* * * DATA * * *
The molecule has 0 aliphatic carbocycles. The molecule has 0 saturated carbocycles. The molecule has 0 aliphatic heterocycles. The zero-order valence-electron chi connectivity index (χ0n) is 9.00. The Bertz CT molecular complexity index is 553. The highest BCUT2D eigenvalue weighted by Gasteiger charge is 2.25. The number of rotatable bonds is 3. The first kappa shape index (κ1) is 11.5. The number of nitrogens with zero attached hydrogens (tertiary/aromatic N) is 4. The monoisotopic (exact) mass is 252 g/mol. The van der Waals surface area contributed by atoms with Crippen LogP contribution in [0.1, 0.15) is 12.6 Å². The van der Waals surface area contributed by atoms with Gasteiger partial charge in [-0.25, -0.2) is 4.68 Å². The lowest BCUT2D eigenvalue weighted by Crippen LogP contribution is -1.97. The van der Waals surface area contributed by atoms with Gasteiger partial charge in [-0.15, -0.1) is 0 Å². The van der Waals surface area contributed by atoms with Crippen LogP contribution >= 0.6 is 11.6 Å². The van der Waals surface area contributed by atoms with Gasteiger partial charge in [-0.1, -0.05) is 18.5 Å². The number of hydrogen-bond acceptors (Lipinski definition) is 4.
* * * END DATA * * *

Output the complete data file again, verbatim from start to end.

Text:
The molecule has 0 aliphatic carbocycles. The molecule has 0 saturated carbocycles. The molecule has 0 aliphatic heterocycles. The zero-order valence-electron chi connectivity index (χ0n) is 9.00. The Bertz CT molecular complexity index is 553. The highest BCUT2D eigenvalue weighted by Gasteiger charge is 2.25. The number of rotatable bonds is 3. The first kappa shape index (κ1) is 11.5. The number of nitrogens with zero attached hydrogens (tertiary/aromatic N) is 4. The monoisotopic (exact) mass is 252 g/mol. The van der Waals surface area contributed by atoms with Crippen LogP contribution in [0.1, 0.15) is 12.6 Å². The van der Waals surface area contributed by atoms with Gasteiger partial charge in [-0.25, -0.2) is 4.68 Å². The lowest BCUT2D eigenvalue weighted by Crippen LogP contribution is -1.97. The van der Waals surface area contributed by atoms with Gasteiger partial charge in [-0.15, -0.1) is 0 Å². The van der Waals surface area contributed by atoms with Crippen LogP contribution >= 0.6 is 11.6 Å². The van der Waals surface area contributed by atoms with Gasteiger partial charge in [-0.1, -0.05) is 18.5 Å². The number of hydrogen-bond acceptors (Lipinski definition) is 4.